24 may 2008

Global Warming Sticker Shock

WASHINGTON, DC, May 23, 2008 (ENS) - If global warming continues unchecked, by 2100, New York City will feel like Las Vegas does today and San Francisco will have a climate comparable to that of today's New Orleans. In 2100, Boston will have average temperatures like those in Memphis, Tennessee today.

These higher temperatures will be uncomfortable financially as well as physically, according to a report released Thursday by researchers at Tufts University, commissioned by the Natural Resources Defense Council, NRDC.

Over the next 100 years, global warming will increase the average temperature across most of the United States by 13 degrees Fahrenheit and by 18 degrees in Alaska, the report estimates.

"Some important impacts are priceless, so the real situation is worse than the numbers can convey," said the report's lead author, Frank Ackerman. "But the numbers, for those impacts we can put prices on, are bad enough. Climate change is on a collision course with the U.S. economy, long before the end of the century, unless we act now."

The Tufts researchers present two ways of estimating the costs of inaction on climate change.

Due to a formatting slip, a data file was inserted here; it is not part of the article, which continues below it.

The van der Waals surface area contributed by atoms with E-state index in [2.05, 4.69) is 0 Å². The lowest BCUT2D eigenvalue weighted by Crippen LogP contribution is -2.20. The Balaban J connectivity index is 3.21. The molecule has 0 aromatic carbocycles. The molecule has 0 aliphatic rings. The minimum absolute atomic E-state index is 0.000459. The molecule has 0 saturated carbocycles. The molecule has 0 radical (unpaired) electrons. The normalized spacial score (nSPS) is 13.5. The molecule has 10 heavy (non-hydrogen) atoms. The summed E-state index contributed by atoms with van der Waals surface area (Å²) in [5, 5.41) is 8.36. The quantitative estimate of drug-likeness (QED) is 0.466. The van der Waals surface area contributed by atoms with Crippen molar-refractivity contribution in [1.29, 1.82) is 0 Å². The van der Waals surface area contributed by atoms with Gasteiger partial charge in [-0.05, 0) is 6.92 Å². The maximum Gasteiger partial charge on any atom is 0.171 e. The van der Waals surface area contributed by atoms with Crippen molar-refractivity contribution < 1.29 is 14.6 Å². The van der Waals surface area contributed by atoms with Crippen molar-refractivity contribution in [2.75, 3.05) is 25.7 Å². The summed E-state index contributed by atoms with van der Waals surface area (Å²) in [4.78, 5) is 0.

A comprehensive estimate based on state-of-the-art computer modeling finds that doing nothing on global warming will cost the United States economy more than 3.6 percent of Gross Domestic Product, or GDP, by 2100. That amounts to $3.8 trillion annually in today's dollars.

On the other hand, a detailed, bottom-up analysis finds that four categories of global warming impacts - hurricane damage, real estate losses, increased energy costs and water costs - will add up to a price tag of 1.8 percent of GDP by 2100. That's almost $1.9 trillion annually in today's dollars.

Dan Lashof, director of NRDC's Climate Center, said, "The longer we wait, the more painful and expensive the consequences will be. This report's findings are undeniable - we must act now."...

full article:
Report, The Cost of Climate Change, by Frank Ackerman and Elizabeth Stanton:

>>> Back to list